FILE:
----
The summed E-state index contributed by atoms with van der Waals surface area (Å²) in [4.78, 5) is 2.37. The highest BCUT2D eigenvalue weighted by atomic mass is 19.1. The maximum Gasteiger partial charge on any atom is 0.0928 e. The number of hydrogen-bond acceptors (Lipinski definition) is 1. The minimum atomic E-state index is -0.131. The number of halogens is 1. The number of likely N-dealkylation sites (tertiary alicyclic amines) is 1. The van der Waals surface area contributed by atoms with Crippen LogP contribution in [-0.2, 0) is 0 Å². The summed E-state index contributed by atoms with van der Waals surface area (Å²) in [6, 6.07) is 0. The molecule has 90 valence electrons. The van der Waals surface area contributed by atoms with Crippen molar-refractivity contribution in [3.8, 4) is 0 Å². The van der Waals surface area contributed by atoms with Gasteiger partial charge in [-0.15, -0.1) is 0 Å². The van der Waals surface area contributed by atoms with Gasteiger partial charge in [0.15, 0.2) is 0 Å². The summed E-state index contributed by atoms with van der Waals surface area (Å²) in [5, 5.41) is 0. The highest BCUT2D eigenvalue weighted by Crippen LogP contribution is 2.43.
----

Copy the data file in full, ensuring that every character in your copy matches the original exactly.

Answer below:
The summed E-state index contributed by atoms with van der Waals surface area (Å²) in [4.78, 5) is 2.37. The highest BCUT2D eigenvalue weighted by atomic mass is 19.1. The maximum Gasteiger partial charge on any atom is 0.0928 e. The number of hydrogen-bond acceptors (Lipinski definition) is 1. The minimum atomic E-state index is -0.131. The number of halogens is 1. The number of likely N-dealkylation sites (tertiary alicyclic amines) is 1. The van der Waals surface area contributed by atoms with Crippen LogP contribution in [-0.2, 0) is 0 Å². The summed E-state index contributed by atoms with van der Waals surface area (Å²) in [6, 6.07) is 0. The molecule has 90 valence electrons. The van der Waals surface area contributed by atoms with Crippen molar-refractivity contribution in [3.8, 4) is 0 Å². The van der Waals surface area contributed by atoms with Gasteiger partial charge in [-0.15, -0.1) is 0 Å². The van der Waals surface area contributed by atoms with Gasteiger partial charge in [0.15, 0.2) is 0 Å². The summed E-state index contributed by atoms with van der Waals surface area (Å²) in [5, 5.41) is 0. The highest BCUT2D eigenvalue weighted by Crippen LogP contribution is 2.43.